I could wish you had done more to address the advantages and disadvantages of a fast-paced opening vs. a slow one, but that’s a very tallked-through subject, so in the interest of brevity, it might be better skipped.

    I am curious about something else: Do you feel there’s a need to have some sort of tension right off the bat? Or can a more relaxed opening also be effective?

  • Thanks for the comments and questions, Atsiko. I think you’re right: A more extensive discussion of fast-paced vs. slower-paced openings could have been useful — perhaps I’ll return to this in greater detail next week, if today’s discussion and the one prompted by Faith’s upcoming post seems to warrant it. As to your question about tension, I believe that the sooner you introduce the tensions that are going to drive the plot, the better off you’re going to be, particularly in today’s market. From an aesthetic point of view it’s a more nuanced issue than that, I know. But ultimately the goal is get published, and in our genre, in today’s market, getting to it faster rather than slower makes more sense. This doesn’t mean, necessarily that the main plot line has to come into play immediately — sometimes the tension that manifests itself in that opening scene can have more to do with the tensions revolving around a main character or a central element of the worldbuilding that leads to the main narrative thread. But the tension should be there early on, I believe. That’s just my opinion, obviously. Anyone else want to weigh in?

  • I definitely spend a good bit of time getting the first couple paragraphs down. I’ve always been big into trying to grip the reader in the first 10 seconds of reading. I usually describe it as grabbing the reader by the short hairs instead of the collar, but yeah, this is one place where I’ve always tried to excel. 😉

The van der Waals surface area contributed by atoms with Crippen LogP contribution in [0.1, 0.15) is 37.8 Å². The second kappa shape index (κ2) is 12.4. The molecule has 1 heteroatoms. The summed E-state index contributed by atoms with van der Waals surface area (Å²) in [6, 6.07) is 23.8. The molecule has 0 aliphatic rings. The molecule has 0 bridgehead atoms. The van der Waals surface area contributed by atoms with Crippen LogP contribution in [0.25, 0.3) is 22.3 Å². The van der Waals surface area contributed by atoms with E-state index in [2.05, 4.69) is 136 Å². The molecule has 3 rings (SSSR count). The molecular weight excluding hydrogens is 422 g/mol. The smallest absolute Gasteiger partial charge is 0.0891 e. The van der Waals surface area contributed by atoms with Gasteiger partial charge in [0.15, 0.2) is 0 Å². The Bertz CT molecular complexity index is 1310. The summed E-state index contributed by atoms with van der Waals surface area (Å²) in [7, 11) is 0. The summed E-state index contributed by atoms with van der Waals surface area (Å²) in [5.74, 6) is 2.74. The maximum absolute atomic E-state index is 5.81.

I think a beginning could take a more relaxed approach, but it has to at least bring in enough interest and intrigue to make the reader turn to the next page. I’ve read books that have gripped me immediately and I’ve read books that I’ve wanted to put down after the first page, which is a sad thing for the latter, because a couple of those I’ve picked back up again after some time and struggled through the first chapter or so to realize that there was actually a good story there.

    I personally feel that if a reader cracks open the book in the store to see what the first few sentences are like or takes it home just on the cover or blurb, if I’m not grabbing the attention of the reader on the first page, if they’re not compelled to keep turning pages to see what happens next in the first 10 seconds of reading, then I’m not doing my job as a storyteller.

  • Right, Daniel. Those first ten seconds are crucial, not only in the bookstore with the potential buyer, but also when an editor or agent is reading the manuscript. You have to catch their attention, be it with excitement or innovation or a gritty character — it has to be something that makes the manuscript sparkle. Great comment. Thanks.

  • Note: For those of you who do not know, hubby and I write as a team so many of my posts say we, because it is hard to separate our styles, as we have been writing together for 20 years. Hopefully some our stuff which is not scientific papers or government documents will be published in the near future.